But the weather is getting colder this week.  Charlotte made what looks like an egg case a couple of weeks ago, and I've learned that the lifespan of a tropical orb weaver is only about a year.  I'm thinking she isn't long for this world, so I treasure each sighting, knowing it may just be the last one.

Meanwhile, another new tenant is renting space in our backyard.  

This prickly-looking arachnid has taken up residence on our playscape.  The spiny orb weaver's web sports equally spaced dots on its sparse lines.    

A little late to be catching our summer mosquitoes...but I think I'll let her stay, too.

Tuesday, November 6, 2018

Tuesday Slice of Life: Coming out of the dark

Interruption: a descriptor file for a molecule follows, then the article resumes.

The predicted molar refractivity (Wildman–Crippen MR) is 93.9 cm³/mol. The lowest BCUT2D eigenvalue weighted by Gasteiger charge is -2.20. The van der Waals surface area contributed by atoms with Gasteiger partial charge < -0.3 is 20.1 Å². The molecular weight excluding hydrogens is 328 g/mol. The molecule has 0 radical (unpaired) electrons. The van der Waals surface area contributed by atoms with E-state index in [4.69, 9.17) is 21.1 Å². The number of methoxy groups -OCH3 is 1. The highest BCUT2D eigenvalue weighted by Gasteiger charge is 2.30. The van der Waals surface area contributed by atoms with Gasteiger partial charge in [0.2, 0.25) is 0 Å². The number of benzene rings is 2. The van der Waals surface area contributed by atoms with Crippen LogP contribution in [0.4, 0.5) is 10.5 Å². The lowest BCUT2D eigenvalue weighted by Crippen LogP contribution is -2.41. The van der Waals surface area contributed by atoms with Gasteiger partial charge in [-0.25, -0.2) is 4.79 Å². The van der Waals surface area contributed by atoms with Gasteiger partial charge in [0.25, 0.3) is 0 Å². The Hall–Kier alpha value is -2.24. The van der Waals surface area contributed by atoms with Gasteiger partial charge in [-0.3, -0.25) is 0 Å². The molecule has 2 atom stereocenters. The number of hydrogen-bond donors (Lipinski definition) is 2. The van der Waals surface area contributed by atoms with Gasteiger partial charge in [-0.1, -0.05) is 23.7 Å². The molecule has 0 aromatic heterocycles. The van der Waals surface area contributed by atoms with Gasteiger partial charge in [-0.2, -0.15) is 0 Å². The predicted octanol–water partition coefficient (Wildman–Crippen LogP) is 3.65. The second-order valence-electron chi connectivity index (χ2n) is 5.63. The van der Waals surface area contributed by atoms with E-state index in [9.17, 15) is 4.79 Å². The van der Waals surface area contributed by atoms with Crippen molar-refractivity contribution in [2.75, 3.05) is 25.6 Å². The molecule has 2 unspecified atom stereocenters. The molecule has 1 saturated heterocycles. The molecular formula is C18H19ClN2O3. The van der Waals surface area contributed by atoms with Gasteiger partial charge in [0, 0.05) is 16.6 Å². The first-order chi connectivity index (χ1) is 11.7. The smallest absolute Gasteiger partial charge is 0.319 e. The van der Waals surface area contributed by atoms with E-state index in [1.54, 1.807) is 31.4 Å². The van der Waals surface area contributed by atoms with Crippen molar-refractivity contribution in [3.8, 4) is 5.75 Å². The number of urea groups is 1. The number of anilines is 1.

I am a realistic optimist who likes scary books and movies...except when they hit too close to home.  Loved Stephen King's Pet Sematary (even though I shrieked at the ending and threw the book across the room), couldn't sleep for nights after watching "Poltergeist" in the 80s (there was a toy clown in my bedroom, and I come from a family of ghost-believers).  Love Poe-esque horror stories, could barely stomach Hunger Games (the social commentary on economic class and reality television seemed frighteningly prophetic).  I am the girl at the movies who will deliver a vise-like grip on the arm of the person next to me when the suspense becomes too much, then come home and quickly push aside the shower curtain in the bathroom to make sure no one is lurking there.